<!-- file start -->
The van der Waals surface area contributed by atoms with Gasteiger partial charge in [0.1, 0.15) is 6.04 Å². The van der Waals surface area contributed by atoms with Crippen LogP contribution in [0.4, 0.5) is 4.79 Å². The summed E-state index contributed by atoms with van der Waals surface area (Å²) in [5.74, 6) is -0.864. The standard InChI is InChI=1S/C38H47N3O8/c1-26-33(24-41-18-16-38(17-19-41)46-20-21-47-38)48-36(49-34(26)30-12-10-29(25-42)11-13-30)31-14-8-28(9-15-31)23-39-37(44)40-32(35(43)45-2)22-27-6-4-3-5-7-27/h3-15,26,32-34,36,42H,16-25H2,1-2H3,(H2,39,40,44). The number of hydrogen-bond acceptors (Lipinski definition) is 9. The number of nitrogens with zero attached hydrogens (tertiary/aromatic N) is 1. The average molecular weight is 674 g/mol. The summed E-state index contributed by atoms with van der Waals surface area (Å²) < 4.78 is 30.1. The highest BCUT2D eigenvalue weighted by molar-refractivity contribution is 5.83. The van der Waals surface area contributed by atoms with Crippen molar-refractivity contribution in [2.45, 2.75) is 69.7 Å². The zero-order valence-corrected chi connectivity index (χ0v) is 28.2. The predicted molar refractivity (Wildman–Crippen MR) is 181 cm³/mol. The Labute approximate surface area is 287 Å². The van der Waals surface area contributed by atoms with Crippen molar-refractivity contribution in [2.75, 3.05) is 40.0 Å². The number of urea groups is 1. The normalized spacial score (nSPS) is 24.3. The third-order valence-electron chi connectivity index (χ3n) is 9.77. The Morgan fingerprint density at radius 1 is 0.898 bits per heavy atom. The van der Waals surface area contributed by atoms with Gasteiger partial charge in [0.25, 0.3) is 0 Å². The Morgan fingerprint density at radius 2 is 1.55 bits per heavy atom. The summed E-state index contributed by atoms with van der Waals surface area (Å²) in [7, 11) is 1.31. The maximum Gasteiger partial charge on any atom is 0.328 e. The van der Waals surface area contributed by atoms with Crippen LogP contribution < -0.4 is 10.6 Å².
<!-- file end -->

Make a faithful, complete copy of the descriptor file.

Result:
The van der Waals surface area contributed by atoms with Gasteiger partial charge in [0.1, 0.15) is 6.04 Å². The van der Waals surface area contributed by atoms with Crippen LogP contribution in [0.4, 0.5) is 4.79 Å². The summed E-state index contributed by atoms with van der Waals surface area (Å²) in [5.74, 6) is -0.864. The standard InChI is InChI=1S/C38H47N3O8/c1-26-33(24-41-18-16-38(17-19-41)46-20-21-47-38)48-36(49-34(26)30-12-10-29(25-42)11-13-30)31-14-8-28(9-15-31)23-39-37(44)40-32(35(43)45-2)22-27-6-4-3-5-7-27/h3-15,26,32-34,36,42H,16-25H2,1-2H3,(H2,39,40,44). The number of hydrogen-bond acceptors (Lipinski definition) is 9. The number of nitrogens with zero attached hydrogens (tertiary/aromatic N) is 1. The average molecular weight is 674 g/mol. The summed E-state index contributed by atoms with van der Waals surface area (Å²) < 4.78 is 30.1. The highest BCUT2D eigenvalue weighted by molar-refractivity contribution is 5.83. The van der Waals surface area contributed by atoms with Crippen molar-refractivity contribution in [2.45, 2.75) is 69.7 Å². The zero-order valence-corrected chi connectivity index (χ0v) is 28.2. The predicted molar refractivity (Wildman–Crippen MR) is 181 cm³/mol. The Labute approximate surface area is 287 Å². The van der Waals surface area contributed by atoms with Crippen molar-refractivity contribution in [2.75, 3.05) is 40.0 Å². The number of urea groups is 1. The normalized spacial score (nSPS) is 24.3. The third-order valence-electron chi connectivity index (χ3n) is 9.77. The Morgan fingerprint density at radius 1 is 0.898 bits per heavy atom. The van der Waals surface area contributed by atoms with Gasteiger partial charge in [0.25, 0.3) is 0 Å². The Morgan fingerprint density at radius 2 is 1.55 bits per heavy atom. The summed E-state index contributed by atoms with van der Waals surface area (Å²) in [7, 11) is 1.31. The maximum Gasteiger partial charge on any atom is 0.328 e. The van der Waals surface area contributed by atoms with Crippen LogP contribution < -0.4 is 10.6 Å².